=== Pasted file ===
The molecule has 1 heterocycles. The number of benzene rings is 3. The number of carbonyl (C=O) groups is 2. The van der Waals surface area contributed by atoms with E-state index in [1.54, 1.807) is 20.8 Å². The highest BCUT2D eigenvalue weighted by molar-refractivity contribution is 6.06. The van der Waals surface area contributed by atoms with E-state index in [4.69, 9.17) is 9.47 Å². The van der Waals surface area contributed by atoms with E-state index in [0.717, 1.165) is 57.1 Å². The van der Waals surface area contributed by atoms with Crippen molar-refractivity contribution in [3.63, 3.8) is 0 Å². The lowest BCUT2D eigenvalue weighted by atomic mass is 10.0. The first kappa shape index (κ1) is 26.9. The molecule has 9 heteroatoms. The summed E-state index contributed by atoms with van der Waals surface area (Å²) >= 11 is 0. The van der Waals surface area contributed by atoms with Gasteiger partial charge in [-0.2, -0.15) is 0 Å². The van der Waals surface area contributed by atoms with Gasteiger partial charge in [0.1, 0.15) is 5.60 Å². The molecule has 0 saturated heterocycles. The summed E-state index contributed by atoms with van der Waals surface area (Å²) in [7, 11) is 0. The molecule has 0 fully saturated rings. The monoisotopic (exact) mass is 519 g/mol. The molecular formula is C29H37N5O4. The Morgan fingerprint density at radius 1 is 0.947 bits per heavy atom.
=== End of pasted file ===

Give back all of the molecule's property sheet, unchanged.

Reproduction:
The molecule has 1 heterocycles. The number of benzene rings is 3. The number of carbonyl (C=O) groups is 2. The van der Waals surface area contributed by atoms with E-state index in [1.54, 1.807) is 20.8 Å². The highest BCUT2D eigenvalue weighted by molar-refractivity contribution is 6.06. The van der Waals surface area contributed by atoms with E-state index in [4.69, 9.17) is 9.47 Å². The van der Waals surface area contributed by atoms with E-state index in [0.717, 1.165) is 57.1 Å². The van der Waals surface area contributed by atoms with Crippen molar-refractivity contribution in [3.63, 3.8) is 0 Å². The lowest BCUT2D eigenvalue weighted by atomic mass is 10.0. The first kappa shape index (κ1) is 26.9. The molecule has 9 heteroatoms. The summed E-state index contributed by atoms with van der Waals surface area (Å²) >= 11 is 0. The van der Waals surface area contributed by atoms with Gasteiger partial charge in [-0.2, -0.15) is 0 Å². The van der Waals surface area contributed by atoms with Gasteiger partial charge in [0.1, 0.15) is 5.60 Å². The molecule has 0 saturated heterocycles. The summed E-state index contributed by atoms with van der Waals surface area (Å²) in [7, 11) is 0. The molecule has 0 fully saturated rings. The monoisotopic (exact) mass is 519 g/mol. The molecular formula is C29H37N5O4. The Morgan fingerprint density at radius 1 is 0.947 bits per heavy atom.